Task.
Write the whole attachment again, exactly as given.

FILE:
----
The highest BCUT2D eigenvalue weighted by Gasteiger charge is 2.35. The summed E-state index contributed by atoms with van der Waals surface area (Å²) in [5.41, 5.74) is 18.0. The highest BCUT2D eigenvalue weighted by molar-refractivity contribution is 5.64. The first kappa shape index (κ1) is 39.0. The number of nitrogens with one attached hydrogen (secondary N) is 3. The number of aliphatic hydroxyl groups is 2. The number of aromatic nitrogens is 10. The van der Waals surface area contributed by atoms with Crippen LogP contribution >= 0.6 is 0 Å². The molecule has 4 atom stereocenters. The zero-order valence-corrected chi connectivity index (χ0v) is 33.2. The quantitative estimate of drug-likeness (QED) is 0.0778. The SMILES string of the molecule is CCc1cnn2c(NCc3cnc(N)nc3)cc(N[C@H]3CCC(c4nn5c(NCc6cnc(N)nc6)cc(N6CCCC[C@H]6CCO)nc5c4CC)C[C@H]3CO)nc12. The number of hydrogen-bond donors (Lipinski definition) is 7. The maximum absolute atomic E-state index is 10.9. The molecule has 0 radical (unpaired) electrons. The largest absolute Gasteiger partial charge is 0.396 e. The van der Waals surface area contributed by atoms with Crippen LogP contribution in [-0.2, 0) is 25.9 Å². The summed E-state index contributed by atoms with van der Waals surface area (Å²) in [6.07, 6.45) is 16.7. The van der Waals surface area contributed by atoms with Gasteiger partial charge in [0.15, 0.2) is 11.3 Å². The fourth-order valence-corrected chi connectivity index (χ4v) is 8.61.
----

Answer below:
The highest BCUT2D eigenvalue weighted by Gasteiger charge is 2.35. The summed E-state index contributed by atoms with van der Waals surface area (Å²) in [5.41, 5.74) is 18.0. The highest BCUT2D eigenvalue weighted by molar-refractivity contribution is 5.64. The first kappa shape index (κ1) is 39.0. The number of nitrogens with one attached hydrogen (secondary N) is 3. The number of aliphatic hydroxyl groups is 2. The number of aromatic nitrogens is 10. The van der Waals surface area contributed by atoms with Crippen LogP contribution >= 0.6 is 0 Å². The molecule has 4 atom stereocenters. The zero-order valence-corrected chi connectivity index (χ0v) is 33.2. The quantitative estimate of drug-likeness (QED) is 0.0778. The SMILES string of the molecule is CCc1cnn2c(NCc3cnc(N)nc3)cc(N[C@H]3CCC(c4nn5c(NCc6cnc(N)nc6)cc(N6CCCC[C@H]6CCO)nc5c4CC)C[C@H]3CO)nc12. The number of hydrogen-bond donors (Lipinski definition) is 7. The maximum absolute atomic E-state index is 10.9. The molecule has 0 radical (unpaired) electrons. The largest absolute Gasteiger partial charge is 0.396 e. The van der Waals surface area contributed by atoms with Crippen LogP contribution in [-0.2, 0) is 25.9 Å². The summed E-state index contributed by atoms with van der Waals surface area (Å²) in [6.07, 6.45) is 16.7. The van der Waals surface area contributed by atoms with Gasteiger partial charge in [0.15, 0.2) is 11.3 Å². The fourth-order valence-corrected chi connectivity index (χ4v) is 8.61.